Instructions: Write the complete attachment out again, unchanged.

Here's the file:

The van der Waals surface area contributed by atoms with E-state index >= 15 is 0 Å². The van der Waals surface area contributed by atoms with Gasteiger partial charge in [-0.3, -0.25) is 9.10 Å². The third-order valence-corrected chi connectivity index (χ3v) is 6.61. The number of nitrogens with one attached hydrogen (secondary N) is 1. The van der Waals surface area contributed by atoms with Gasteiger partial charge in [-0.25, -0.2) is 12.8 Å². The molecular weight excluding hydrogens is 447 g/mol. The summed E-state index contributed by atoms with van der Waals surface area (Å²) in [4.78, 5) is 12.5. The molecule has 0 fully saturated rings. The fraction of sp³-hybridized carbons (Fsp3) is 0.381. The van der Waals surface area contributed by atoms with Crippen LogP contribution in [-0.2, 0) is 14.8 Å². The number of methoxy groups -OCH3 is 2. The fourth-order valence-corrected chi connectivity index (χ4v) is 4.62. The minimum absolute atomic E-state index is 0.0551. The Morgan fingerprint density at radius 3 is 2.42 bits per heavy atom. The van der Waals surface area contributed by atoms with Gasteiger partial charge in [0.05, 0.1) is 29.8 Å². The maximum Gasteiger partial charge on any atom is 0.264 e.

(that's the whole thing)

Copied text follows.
The van der Waals surface area contributed by atoms with E-state index >= 15 is 0 Å². The van der Waals surface area contributed by atoms with Gasteiger partial charge in [-0.3, -0.25) is 9.10 Å². The third-order valence-corrected chi connectivity index (χ3v) is 6.61. The number of nitrogens with one attached hydrogen (secondary N) is 1. The van der Waals surface area contributed by atoms with Gasteiger partial charge in [-0.25, -0.2) is 12.8 Å². The molecular weight excluding hydrogens is 447 g/mol. The summed E-state index contributed by atoms with van der Waals surface area (Å²) in [4.78, 5) is 12.5. The molecule has 0 fully saturated rings. The fraction of sp³-hybridized carbons (Fsp3) is 0.381. The van der Waals surface area contributed by atoms with Crippen LogP contribution in [-0.2, 0) is 14.8 Å². The number of methoxy groups -OCH3 is 2. The fourth-order valence-corrected chi connectivity index (χ4v) is 4.62. The minimum absolute atomic E-state index is 0.0551. The Morgan fingerprint density at radius 3 is 2.42 bits per heavy atom. The van der Waals surface area contributed by atoms with Gasteiger partial charge in [0.05, 0.1) is 29.8 Å². The maximum Gasteiger partial charge on any atom is 0.264 e.